Another way to get a hex-string is to iterate all the characters of the string, convert them to ordinals then convert them to hex strings then remove all the ‘0x”s at the start and join them back together:

>>> ''.join(hex(ord(c))[2:] for c in 'AAA-BBB')
'4141412d424242'

or as:

>>> ''.join("{:x}".format(ord(c)) for c in 'AAA-BBB')
'4141412d424242'

This approach is less neat but more explicit of what is happening.

There is also a helper module in Python 3 called hexlify that takes a byte array and converts this to a string array:

>>> import binascii
>>> binascii.hexlify(b'AAA-BBB')
b'4141412d424242'
>>> binascii.hexlify(b'AAA-BBB').decode()
'4141412d424242'

and it’s compliment unhexlify, which takes a string, not a byte array, and outputs a byte array.

>>> binascii.unhexlify('4141412d424242')
b'AAA-BBB'
>>> binascii.unhexlify('4141412d424242').decode()
'AAA-BBB'

If we want to go the other way, and convert a hex-string or byte array to its string representation there are also many ways to do this. I’ll quickly go through these ways:

given a hex string:

hex_string = '1234ABCD'
byte_array = b'1234ABCD'

From a byte array to string, we can use byte_array.decode()

From a string of hex to a byte array of characters, we can use bytes.fromhex(hex_string)

From a string of hex to a string of characters, we can use bytes.fromhex(hex_string).decode()

Note that the last .decode() will fail as there are bytes that cannot be converted back to a character representation. A string representation of a series of hex values may not be printable, and may not even convert neatly to an encoding such a utf-8. In many cases, this is not an issue as the string is a binary representation of something else anyway and is not dissimilar to a fixed-length array of characters without a null-terminator - but I digress. This is partly why base64 is commonly used across the wire.

Conversion between hex and integers for calculation of long numbers.

As a final step, we may want to use this hex string representation as an integer value. This is probably the most straightforwad step, where we just cast our string to an int() and define that it is of base 16, for example:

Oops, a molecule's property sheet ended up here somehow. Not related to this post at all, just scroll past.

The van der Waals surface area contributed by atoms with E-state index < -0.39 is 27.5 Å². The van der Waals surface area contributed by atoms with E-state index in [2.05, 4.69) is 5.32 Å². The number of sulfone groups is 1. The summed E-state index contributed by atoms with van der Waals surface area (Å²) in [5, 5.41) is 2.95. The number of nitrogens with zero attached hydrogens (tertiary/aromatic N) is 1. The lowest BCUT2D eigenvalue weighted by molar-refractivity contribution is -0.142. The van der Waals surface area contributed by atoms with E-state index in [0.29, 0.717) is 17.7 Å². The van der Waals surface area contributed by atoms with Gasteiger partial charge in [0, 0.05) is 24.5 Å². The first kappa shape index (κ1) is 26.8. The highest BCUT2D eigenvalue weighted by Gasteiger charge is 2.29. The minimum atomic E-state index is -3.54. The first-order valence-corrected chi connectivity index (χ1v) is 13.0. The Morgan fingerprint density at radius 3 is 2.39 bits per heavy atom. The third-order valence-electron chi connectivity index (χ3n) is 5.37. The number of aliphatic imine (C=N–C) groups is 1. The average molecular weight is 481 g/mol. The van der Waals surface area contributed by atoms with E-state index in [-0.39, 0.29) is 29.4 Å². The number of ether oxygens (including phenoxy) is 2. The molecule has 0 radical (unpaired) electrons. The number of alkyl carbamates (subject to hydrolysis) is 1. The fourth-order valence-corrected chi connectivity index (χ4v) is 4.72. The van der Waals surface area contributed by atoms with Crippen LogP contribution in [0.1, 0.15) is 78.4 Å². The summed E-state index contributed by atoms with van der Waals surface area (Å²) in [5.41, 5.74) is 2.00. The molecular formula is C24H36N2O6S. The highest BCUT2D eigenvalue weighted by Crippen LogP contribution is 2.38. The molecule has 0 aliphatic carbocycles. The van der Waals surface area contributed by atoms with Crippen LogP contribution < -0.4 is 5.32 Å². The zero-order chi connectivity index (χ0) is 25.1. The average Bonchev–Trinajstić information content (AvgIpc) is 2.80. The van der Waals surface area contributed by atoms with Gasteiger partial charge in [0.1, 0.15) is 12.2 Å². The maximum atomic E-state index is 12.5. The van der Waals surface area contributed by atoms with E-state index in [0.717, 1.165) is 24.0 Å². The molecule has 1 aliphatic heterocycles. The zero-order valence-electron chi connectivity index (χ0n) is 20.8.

>>> int('4141412d424242', 16)
18367621674189378

Number base conversions

Numbers in python can be represented many ways. A standard number in Python uses a base of 10, such that 10 is the number ten. Putting a 0x out the front makes that number now a hex number, like shown below. If we have a hexadecimal value as a string that we want to convert to a decimal, we can use the int('hex', 16) approach below.

>>> int('A', 16)
10
>>> 0x10
16

Hex characters in a string, in a byte array, etc.

Values in a string can also be represented by their hexadecimal equivalent by escaping the value with ‘\x’, as shown.

 string = '\x4a\x82\xfd\xfe\xff\x00'

There is a continuum of data types when handling data between a website and it’s use and analysis:

Decoding:

  • url-encoded, base 64 encoded string
  • base 64 encoded string
  • non-localization-encoded binary string
  • byte array of characters
  • string of hexadecimal values (0-9, a-f)
  • hexadecimal representation
  • integer representation

Encoding (the reverse process):

  • integer representation
  • hexadecimal representation
  • string of hexadecimal values (0-9, a-f)
  • byte array of characters
  • non-localization-encoded binary string
  • base 64 encoded string
  • url-encoded, base 64 encoded string

Refs:

https://stackoverflow.com/questions/9641440/convert-from-ascii-string-encoded-in-hex-to-plain-ascii

https://stackoverflow.com/questions/35536670/how-to-convert-ascii-to-hex-in-python/35536716